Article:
Ron Rozewski on Carriacou.
Ron wrote to me recounting his days in Carriacou and added some interesting photos which I felt needed to be shared with you. Ron wrote:
“Sorry for the delay had to dig up the photos. Sorry for their poor quality were Polaroid shots taken back in the days when you had to coat them. They haven’t stood the test of time as well as conventional photos.
Besides the Madonnas there were also some Peace Corps folks from Canada that were doing work locally. The Madonnas had just opened a craft studio where they had some locally produced art projects.
Did you get to know some of the Islanders while you were there? Perhaps we even met at the Mermaid Tavern if you were around post 68?
I’ll send a few more photos when I find them.
(I still hold a vague hope that I might get back there some day.)
Note: The grainy color photo is a Polaroid taken from a window in Prospect House, up the road from Bogles. In the luncheon photo from right to left are, Shirley McKinstry’s profile, the head Benedictine Abbot, Mrs. Cynthia Pearce, and an unknown female who might have been with the Madonnas?
The guy with the beard is Mr. Mac, Shirley Mckinstry’s husband. The photo doesn’t do him justice. He was a wiry guy that looked like the Schweppes man. He kept a little sail boat below the house which was on Prospect Hill above Bogles. Shirley was a writer of children’s books and was originally from Australia. Mr. Mac was originally from Barbados. The two had retired to the island although I don’t know which year. As far as I know they moved to the States in the 80’s when the political situation made living on Carriacou untenable for them. Unfortunately I’ve lost touch with them and am not even totally sure that they did end up in the States.
The McKinstrys were friends with the Kents who had a lime plantation outside of Hillsborough. The Kent’s home was memorable for its extensive use of purple heart in its construction and detailing.
Their son was a pilot for some small airline. I don’t now if the “airport” has been developed since I used to go down there. It was a cow pasture and the road going through it had to be closed when a plane came in, usually a small 12 seater out of Grenada. Sometimes I would get there by boat. tight through “Kick em Jenny”.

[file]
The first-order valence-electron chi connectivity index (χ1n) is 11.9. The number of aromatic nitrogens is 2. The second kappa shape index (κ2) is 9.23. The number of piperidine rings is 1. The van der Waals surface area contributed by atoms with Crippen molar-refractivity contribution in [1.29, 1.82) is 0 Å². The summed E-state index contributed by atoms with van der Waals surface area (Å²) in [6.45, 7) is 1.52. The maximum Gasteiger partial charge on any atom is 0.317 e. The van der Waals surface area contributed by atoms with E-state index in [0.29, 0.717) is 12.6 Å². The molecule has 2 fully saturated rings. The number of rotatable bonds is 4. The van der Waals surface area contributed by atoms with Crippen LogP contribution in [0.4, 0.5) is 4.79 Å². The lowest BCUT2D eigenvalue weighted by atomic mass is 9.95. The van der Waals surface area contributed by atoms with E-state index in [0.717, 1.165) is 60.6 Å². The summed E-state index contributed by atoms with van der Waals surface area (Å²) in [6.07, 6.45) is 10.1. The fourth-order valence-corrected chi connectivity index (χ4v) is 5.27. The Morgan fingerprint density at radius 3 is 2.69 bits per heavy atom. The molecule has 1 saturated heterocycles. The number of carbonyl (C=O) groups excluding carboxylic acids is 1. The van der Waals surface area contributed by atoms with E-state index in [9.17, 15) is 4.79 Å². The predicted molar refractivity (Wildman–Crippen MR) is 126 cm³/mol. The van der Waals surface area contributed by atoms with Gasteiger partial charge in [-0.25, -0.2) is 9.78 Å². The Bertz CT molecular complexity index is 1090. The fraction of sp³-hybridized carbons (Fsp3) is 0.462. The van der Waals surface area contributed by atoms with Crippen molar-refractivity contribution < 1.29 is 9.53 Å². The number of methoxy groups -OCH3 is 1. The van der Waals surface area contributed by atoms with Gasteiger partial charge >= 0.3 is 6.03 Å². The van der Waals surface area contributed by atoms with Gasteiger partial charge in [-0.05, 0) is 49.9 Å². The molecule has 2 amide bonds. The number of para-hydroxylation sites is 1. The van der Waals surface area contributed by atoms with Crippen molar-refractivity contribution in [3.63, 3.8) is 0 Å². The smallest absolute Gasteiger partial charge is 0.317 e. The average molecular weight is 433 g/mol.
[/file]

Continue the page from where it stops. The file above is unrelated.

Another of the people I remember from the Island was Captain McQuillkin who told great stories about digging the subways in New York city when he was a young man. Apparently there are quite a few Carriacouans in NYC.
The Mermaid Inn had been sold to a couple when I was there. The wife was from Cleveland also my home town so I got to know her a little bit. They had built themselves a fantastic dream house up in the hills of Carriacou. It was quite surprising and saddening to learn that the husband had killed himself. Sort of unbelievable since on the surface he seemed to have an ideal life.
Do you visit the island annually? Some of my most memorable times have been visits to Carriacou.
Well we do have some old friends in common. Last I heard they were considering moving to the States, somewhere like Wisconsin. Now that would be a dramatic change from Carriacou.
You’re welcome to use the photos as you wish, I some sorry about their quality and that’s even with some restoration on my part. I’ll have a few others for you.
Perhaps you may have an answer for me regarding a painting from the Baptist Church Carriacou. It was a ninteenth century copy of a Raphael Maddona & Child, it had been eaten though by parasites. Looked like someone blasted it with a shotgun! I brought the painting back to Philadelphia and restored it. I was just wondering if it was still hanging there and how its faring.
Attached is another Polaroid I dug up, it’s at a boat launching ceremony at Windward. The entire ship was built using only hand tools.
Folks in the photo l to r: Nadia Hernandez, David Hays, both New Yorkers, McKinstry, Rina another New Yorker, and Shirley.
Do they have electricity available in Carriacou these days? We used to use kerosene and the English version of Coleman lanterns called the Tilley lamp. They had a warmer kinder light than the harsh Coleman’s.
Thanks for the photo especially of the patio. It was really a splendid view of the bay from their back yard and was also an excellent vantage for watching sunsets or shooting stars.
I think the photo was in the early seventies, if I can find my old passport I’ll know it.”